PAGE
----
Cold Winters

Discussion in 'Ducks' started by DuckTuckandRole, May 9, 2016.

  1. DuckTuckandRole

    DuckTuckandRole Out Of The Brooder

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    My duck house is very open, with a very little closed space for the ducks. In the winter do i insulate and cover up the open areas? I have a Pekin and a Swedish Blue.
     
  2. OrganicFarmWife

    OrganicFarmWife Chillin' With My Peeps

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    I do not believe ducks need insulation, like chickens they handle cold very well. I do not know much about ducks. However I know some people who are very experienced with them: @LittleLakePhil has ducks and he lives in Northern Michigan, so he would be the one who could tell you how he cares for his ducks in his long winter.
    Also @Debs Flock and @RavynFallen are also very experienced with ducks
     
  3. Debs Flock

    Debs Flock Birds on the brain Premium Member

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    Can you post a picture of your duck house? How cold does it get overnight there during winter? @LittleLakePhil has weather more similar to yours than I do. My ducks did fine over the winter. We have them in a fully enclosed coop (about 75 sq feet) at night and I'd throw in about 1/4 bale of straw every time I cleaned their coop.
     
  4. Ravynscroft

    Ravynscroft For the Love of Duck Premium Member

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    Realistically, ducks don't need any insulation during winter... at least not full sized ones... they are wearing a thick down jacket under those waterproof feathers...

    Now draft free and predator proof is needed... a little bedding like Deb mentioned, well ventilated, and dry should be just fine... :)
     
  5. Amiga

    Amiga Overrun with Runners Premium Member

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    Unless you're one of a few of Amiga's Runner flock. Then you don't do so well below 35F.

    We have some ducks who simply are not as cold-hardy as the duck reputation. They shivered, walked with necks tucked in, stopped laying, walked stiff-legged, and were generally miserable and not thriving until I moved them into a night pen that stayed around 40F.

    Within a few days, they were laying again, feathers looked normal, no more shivering or scrunched necks, walking normally, chatty, content. I took them to the vet - nothing particularly wrong with them, just not cold-hardy.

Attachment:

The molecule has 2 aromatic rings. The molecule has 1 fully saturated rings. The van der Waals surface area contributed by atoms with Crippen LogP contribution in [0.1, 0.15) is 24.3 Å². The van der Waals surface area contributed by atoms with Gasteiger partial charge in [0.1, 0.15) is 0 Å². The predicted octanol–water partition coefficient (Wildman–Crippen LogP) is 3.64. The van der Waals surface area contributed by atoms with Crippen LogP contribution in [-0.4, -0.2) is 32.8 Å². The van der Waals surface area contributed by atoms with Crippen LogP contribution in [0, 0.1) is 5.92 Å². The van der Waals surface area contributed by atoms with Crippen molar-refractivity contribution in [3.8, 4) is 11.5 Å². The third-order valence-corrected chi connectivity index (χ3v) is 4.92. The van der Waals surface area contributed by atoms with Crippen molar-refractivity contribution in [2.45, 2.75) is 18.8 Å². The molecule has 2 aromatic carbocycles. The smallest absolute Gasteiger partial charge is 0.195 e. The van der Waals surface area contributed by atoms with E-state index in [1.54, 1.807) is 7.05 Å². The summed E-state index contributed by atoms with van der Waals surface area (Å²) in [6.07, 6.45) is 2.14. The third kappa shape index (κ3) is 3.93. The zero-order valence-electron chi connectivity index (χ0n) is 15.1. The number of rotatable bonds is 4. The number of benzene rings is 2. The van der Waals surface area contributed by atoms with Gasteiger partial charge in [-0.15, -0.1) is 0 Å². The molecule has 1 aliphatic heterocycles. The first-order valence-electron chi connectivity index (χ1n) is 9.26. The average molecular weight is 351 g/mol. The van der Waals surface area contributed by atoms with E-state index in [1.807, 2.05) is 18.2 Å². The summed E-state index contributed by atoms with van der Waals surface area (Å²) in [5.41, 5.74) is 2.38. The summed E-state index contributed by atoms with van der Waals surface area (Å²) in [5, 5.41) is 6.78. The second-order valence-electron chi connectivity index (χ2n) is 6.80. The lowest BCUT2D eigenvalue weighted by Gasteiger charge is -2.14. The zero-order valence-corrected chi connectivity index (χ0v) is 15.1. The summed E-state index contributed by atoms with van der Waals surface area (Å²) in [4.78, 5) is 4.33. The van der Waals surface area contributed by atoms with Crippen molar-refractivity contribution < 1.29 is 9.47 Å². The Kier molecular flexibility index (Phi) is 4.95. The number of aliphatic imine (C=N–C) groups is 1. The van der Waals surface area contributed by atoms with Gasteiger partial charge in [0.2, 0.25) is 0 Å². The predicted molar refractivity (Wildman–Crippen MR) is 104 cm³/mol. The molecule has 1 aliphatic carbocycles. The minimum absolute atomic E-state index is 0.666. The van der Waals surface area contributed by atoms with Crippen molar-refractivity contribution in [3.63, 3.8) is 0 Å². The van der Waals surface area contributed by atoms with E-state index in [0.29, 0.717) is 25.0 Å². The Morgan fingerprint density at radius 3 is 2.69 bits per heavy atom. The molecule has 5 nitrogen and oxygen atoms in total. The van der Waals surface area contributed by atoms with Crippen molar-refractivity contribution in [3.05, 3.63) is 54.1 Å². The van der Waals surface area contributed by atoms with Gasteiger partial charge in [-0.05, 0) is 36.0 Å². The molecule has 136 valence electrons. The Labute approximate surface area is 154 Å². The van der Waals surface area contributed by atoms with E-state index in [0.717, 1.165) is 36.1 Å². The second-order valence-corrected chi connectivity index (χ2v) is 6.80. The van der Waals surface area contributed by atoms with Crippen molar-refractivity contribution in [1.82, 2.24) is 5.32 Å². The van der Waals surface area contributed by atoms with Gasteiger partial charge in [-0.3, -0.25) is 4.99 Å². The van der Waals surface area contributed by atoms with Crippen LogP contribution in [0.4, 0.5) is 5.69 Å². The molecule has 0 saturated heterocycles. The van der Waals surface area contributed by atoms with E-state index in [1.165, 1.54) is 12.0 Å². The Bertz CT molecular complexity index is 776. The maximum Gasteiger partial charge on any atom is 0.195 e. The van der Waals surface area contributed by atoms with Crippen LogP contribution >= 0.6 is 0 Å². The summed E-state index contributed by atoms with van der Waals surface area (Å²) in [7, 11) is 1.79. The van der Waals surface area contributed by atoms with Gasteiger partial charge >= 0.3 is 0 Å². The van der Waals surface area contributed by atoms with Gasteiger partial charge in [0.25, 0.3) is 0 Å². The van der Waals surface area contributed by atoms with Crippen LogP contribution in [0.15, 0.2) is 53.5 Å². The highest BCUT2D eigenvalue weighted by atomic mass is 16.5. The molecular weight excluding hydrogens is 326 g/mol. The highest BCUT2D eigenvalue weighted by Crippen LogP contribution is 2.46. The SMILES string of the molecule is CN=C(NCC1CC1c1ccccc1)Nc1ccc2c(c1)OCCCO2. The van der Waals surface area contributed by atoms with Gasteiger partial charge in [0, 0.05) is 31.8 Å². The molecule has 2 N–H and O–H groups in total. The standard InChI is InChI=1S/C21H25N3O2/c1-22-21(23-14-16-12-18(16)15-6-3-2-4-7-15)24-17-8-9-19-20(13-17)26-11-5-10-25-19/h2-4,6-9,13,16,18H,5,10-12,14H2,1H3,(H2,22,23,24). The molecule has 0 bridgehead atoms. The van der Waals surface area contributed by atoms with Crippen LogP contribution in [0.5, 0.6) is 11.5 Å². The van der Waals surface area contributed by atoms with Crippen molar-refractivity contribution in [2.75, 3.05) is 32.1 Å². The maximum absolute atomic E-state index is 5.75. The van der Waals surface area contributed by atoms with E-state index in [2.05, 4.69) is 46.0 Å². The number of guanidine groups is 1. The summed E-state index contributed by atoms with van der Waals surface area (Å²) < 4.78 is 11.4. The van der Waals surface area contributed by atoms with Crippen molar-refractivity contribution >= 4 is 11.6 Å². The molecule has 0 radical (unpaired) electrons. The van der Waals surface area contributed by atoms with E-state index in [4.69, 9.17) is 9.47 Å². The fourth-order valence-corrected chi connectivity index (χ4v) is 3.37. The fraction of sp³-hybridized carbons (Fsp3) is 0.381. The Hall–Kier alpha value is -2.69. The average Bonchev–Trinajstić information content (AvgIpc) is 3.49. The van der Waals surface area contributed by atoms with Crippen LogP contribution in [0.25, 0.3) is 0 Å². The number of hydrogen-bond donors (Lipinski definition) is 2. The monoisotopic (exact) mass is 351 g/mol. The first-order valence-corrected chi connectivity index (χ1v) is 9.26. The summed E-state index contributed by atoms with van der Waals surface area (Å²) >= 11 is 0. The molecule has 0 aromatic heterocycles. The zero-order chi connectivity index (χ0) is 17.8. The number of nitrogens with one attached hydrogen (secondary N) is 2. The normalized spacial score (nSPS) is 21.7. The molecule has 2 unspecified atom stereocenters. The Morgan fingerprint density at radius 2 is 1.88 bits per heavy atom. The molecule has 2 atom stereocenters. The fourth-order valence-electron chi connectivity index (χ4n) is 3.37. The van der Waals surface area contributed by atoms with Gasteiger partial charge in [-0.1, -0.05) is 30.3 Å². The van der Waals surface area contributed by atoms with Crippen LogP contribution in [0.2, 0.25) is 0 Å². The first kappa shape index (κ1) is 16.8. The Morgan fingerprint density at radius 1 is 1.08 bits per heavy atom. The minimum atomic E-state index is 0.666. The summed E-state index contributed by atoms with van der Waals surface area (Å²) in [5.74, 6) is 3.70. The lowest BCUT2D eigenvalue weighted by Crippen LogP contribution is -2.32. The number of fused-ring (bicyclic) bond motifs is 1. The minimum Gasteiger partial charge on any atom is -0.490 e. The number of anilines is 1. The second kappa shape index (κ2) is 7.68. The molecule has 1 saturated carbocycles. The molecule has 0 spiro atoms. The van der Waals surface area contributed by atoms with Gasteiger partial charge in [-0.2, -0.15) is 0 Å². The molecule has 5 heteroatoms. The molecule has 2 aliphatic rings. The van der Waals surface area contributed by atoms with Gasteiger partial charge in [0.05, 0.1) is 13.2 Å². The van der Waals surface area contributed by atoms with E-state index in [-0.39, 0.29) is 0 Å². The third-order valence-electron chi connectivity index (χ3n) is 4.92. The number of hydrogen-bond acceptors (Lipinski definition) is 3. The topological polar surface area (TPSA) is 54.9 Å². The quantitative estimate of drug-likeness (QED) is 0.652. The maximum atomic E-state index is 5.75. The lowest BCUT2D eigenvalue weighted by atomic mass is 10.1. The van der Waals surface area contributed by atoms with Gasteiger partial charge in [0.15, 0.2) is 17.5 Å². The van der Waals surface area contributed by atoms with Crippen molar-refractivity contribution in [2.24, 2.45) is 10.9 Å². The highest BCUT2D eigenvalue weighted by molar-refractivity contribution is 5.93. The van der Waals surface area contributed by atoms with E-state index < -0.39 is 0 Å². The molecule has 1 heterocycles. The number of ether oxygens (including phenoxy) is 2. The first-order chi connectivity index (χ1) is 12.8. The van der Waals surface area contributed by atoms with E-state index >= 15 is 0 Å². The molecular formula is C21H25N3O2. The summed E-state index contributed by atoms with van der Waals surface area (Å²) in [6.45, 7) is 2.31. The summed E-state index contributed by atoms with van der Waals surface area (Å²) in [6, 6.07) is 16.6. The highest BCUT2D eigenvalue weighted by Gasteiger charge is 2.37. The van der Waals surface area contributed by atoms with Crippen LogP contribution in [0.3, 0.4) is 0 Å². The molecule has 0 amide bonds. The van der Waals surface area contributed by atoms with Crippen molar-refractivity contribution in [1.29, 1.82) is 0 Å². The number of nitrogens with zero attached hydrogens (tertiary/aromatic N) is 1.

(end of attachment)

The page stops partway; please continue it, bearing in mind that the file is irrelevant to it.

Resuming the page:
Observation is valuable. The ducks told me they were too cold.
     
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  6. Ravynscroft

    Ravynscroft For the Love of Duck Premium Member

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    I stand corrected... very true, Amiga, they will let you know what they need... :)

    I remember you mentioning that before, actually... I just didn't think about it since they didn't say Runner, lol...
     
  7. Amiga

    Amiga Overrun with Runners Premium Member

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    And there are many Runners who do much better in the cold. I don't think I made any big mistakes raising them - followed Storey's Guide and did my best...we just had a few who don't thrive in the cold.
     
  8. Ravynscroft

    Ravynscroft For the Love of Duck Premium Member

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    All we can do is our best... :)
     
  9. DuckTuckandRole

    DuckTuckandRole Out Of The Brooder

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    here it is and it gets to about -10 degrees on average, some winters are colder than others.
     
  10. Amiga

    Amiga Overrun with Runners Premium Member

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    That is really beautiful!

    -10 Farenheit, yes?

    With just the two of them here are my thoughts:

    The more ducks, the more they potentially could huddle together and benefit from the collective warmth. (of course, do my Runners huddle? No o o o o o o of course not!)

    With just two ducks, I don't think they will be able to keep themselves warm enough when it's that cold.

    The advantage of just two ducks is that the space you'll need to keep them at a healthy temperature is minimal. Do you have a utility room that has, oh, an extra 12 square feet?

    That's just 3x4.
     
    Last edited: May 10, 2016

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